Common Core and Fourth Dimensional Math

I couple of weeks ago, I saw a video on Twitter.  In it, a girl tried to solve 1,568 + 1,423 + 680.  First, she tried to solve it using a Common Core tactic.  Next, she tried to solve it using the normal "stacking" method that kids have been learning for years.  Take a look:

Not only did the Common Core method take her 10 times as long, but the complexity resulted in an incorrect answer.  Meanwhile, the old-school stacking method was faster AND more accurate.  Even if she had made an error using the stacking method, it would have been easier to check and would have taken less space to write out.

However, while watching this video, I saw another problem.

common_core_math

Doing the common core math, 1’s were represented by dots, 10’s were lines, 100’s were squares, and 1,000’s were cubes.  Suppose the problem had been 15,680 instead of 1,568, though.  How would the child have been able to represent this?  Sure, she could draw 15 cubes, but the natural progression seems to be to add a dimension to the figure for each additional place value.  Going by this logic, we’ll have grade school children drawing hypercubes to solve math equations.

128px-Hypercubestar.svg

Yes, a simple math problem like 15,682 + 23,624 would require tapping into the fourth dimension to solve.  Clearly, this is yet another non-scalable Common Core method.

Why do we continue to confuse our kids when traditional math teaching methods work so much better?

In New York, sadly, the answer is that Governor Cuomo has decided that the public schools must go to clear the way for charter schools.  He attacks teachers – even going so far as to insinuate that teachers oppose high stakes test scores being tied to their jobs to protect teachers having inappropriate relations with students – and calls public schools "monopolies" while he backs the charter schools and pushes for more of them.  If Governor Cuomo has his way, all public schools would be charter schools run by private businesses.  After all, privatization fixes everything, right?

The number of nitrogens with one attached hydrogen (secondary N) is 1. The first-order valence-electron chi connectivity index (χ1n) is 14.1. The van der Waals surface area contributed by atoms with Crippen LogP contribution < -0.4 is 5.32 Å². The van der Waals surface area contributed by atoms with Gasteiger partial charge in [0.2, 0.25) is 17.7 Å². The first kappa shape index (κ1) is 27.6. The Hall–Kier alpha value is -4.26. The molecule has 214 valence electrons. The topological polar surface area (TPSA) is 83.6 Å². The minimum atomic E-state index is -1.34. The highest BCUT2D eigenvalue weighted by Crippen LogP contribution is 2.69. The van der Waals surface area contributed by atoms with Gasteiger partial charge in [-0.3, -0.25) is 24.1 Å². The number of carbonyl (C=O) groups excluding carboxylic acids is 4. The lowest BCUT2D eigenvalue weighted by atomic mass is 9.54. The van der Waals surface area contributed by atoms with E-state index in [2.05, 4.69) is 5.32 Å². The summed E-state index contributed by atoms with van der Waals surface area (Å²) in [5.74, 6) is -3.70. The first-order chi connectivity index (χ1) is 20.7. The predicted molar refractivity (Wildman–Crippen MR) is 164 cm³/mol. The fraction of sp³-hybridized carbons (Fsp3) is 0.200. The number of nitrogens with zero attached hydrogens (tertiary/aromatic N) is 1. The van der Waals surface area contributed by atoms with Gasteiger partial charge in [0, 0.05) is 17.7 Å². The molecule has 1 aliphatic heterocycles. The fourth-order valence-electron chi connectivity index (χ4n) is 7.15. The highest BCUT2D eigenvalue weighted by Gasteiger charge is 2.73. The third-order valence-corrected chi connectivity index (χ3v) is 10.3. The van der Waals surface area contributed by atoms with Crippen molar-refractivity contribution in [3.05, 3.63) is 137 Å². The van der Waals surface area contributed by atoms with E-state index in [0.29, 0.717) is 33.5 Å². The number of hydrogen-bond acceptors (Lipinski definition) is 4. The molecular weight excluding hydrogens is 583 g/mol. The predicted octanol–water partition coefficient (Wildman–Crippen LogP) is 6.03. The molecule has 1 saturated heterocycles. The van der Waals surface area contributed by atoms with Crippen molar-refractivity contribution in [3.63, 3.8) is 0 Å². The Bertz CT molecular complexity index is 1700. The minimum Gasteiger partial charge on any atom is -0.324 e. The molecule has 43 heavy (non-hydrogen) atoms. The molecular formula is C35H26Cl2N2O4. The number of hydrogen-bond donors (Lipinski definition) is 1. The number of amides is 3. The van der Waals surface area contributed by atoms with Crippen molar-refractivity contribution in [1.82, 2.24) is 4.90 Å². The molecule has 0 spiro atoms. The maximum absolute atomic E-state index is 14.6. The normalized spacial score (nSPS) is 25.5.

The only bright spot is his claim to support "anti-creaming" legislation which would force charter schools to not only accept ESL, low income, and special needs students, but to report on how many they have at the beginning and end of every school year.  Still, having one good idea doesn’t make me support all of the bad ideas he wants to implement.

Maybe it’s time to stop seeking overly complicated answers in the fourth dimension and when a real world simple solution is present.  Fund public schools fairly and let our teachers teach instead of forcing them to focus on how well the students can perform on multiple high stakes tests.  No hypercube is needed to solve this problem.

NOTE: The hypercube image above is by mate2code, was released into the public domain, and is available from Wikimedia Commons.

3 comments

  • I have never been any good at math. And I started looking into to common core math it confuses me so much. Had it been in place when I was in school I would have failed math before I could graduate. I was a straight A student until high school when we had to start taking algebra and geometry I was lost. Now with my kids and common core the more I read the more I refuse to let me kids learn that way so we homeschool. We use a curriculum that was set up 40 years ago and sadly? It was the standard in all schools then. Now? It’s advanced. Tell you something huh? Right now I am blessed to be a stay-at-home mom but my husband and I have talked many times and agree that even if we have to work opposite and never see each other keeping our kids homeschooled is a priority.

  • Lesli, 16th Year In Teaching

    This method of solving problems by drawing the shapes is not new to Common Core. It may be “new” in New York, but where I’m from (AZ) we’ve been teaching it for many, many years. To me it is “traditional math teaching.” It is a way to visualize the value of the digits in each place. The shape of the pictures is related to place value blocks which contain interconnected cubes. It’s after studying this way for a while that the students are then taught the standard algorithm or “stacking” method, as you call it. And yes, while we are studying it, we ask them to forego any other methods they’ve learned at home until we get to that part of the unit. Eventually, everybody gets to the standard algorithm because it IS quicker once you understand what you are doing and why. While Common Core Math is far from perfect, the idea behind it is to understand why the “tricks” and quick methods for math work.

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